Silibinin exerts anti-cancer activity mainly by blocking cell cycle progression and induces G1 cell cycle arrest in a dose- and time-dependent manner in large cell carcinoma H1299 and H460 cells and bronchioalveolar carcinoma H322 cells . Silibinin modulates the protein levels of cyclin-dependent kinases (CDKs; 4, 6 and 2), cyclins (D1, D3 and E), and CDK inhibitors (p18/INK4C, p21/Waf1 and p27/Kip1) in a differential manner in the above-mentioned cell lines . Silibinin also regulates multiple cellular proliferative pathways in cancer cells, including receptor tyrosine kinases (RTKs), androgen receptors, signal transducers and activators of transcription (STATs), NF-κB . Moreover, silibinin inhibits the constitutive activation of STAT3 and causes caspase activation and apoptotic cell death in human prostate carcinoma DU145 cells .
The combined use of silibinin with 1,25-dihydroxyvitamin D3 promotes the expression of both differentiation-promoting and -inhibiting genes in acute myelogenous leukemia cells and the latter can be neutralized by a highly specific pharmacological inhibitor, suggesting the therapeutic potential of silibinin .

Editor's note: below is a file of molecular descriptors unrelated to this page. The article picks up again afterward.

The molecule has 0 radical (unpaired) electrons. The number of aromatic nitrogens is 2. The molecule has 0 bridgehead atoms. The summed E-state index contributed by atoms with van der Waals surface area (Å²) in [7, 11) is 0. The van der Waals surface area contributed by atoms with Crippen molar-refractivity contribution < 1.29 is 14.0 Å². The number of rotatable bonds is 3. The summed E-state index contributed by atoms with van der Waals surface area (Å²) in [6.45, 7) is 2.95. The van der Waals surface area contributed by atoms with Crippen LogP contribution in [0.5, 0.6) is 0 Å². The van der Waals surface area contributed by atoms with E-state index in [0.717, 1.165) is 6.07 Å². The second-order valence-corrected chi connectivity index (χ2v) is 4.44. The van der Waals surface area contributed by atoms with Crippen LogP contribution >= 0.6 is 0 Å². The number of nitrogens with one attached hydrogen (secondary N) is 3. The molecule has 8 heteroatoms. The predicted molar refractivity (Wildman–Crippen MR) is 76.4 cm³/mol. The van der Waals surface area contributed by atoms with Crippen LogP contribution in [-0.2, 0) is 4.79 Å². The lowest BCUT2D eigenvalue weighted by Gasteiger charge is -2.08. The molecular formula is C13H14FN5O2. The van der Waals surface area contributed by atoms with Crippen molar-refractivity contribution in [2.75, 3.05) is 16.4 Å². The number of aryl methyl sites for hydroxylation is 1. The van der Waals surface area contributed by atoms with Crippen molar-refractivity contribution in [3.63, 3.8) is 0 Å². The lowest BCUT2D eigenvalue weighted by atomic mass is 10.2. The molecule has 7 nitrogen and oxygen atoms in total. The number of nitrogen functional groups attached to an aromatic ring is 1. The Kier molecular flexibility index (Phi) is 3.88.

Berberine (Figure 1E) is an isoquinoline alkaloid isolated from Coptidis Rhizoma (Huanglian), which is a Chinese medicinal herb for heat dissipation and detoxification, with its dry herb weight consisting of up to 7.1 mg/100 mg of berberine . Berberine has diverse pharmacological activities [66–70] and is especially used as an antibacterial and anti-inflammatory gastrointestinal remedy in China . Berberine has anti-proliferative effects on cancer cells has been documented [72–78]. Multiple targets of berberine have been identified, including mitochondria, DNA or RNA, DNA topoisomerases, estrogen receptors, MMPs, p53 and NF-κB [74, 79–82]. Berberine exerts cytotoxicity and inhibits telomerase and topoisomerase in cancer cells by specifically binding to oligonucleotides or polymorphic nucleic acid and by stabilizing DNA triplexes or G-quadruplexes [81, 83, 84]; the electrostatic interactions may be quantified in terms of the Hill model of cooperative interactions .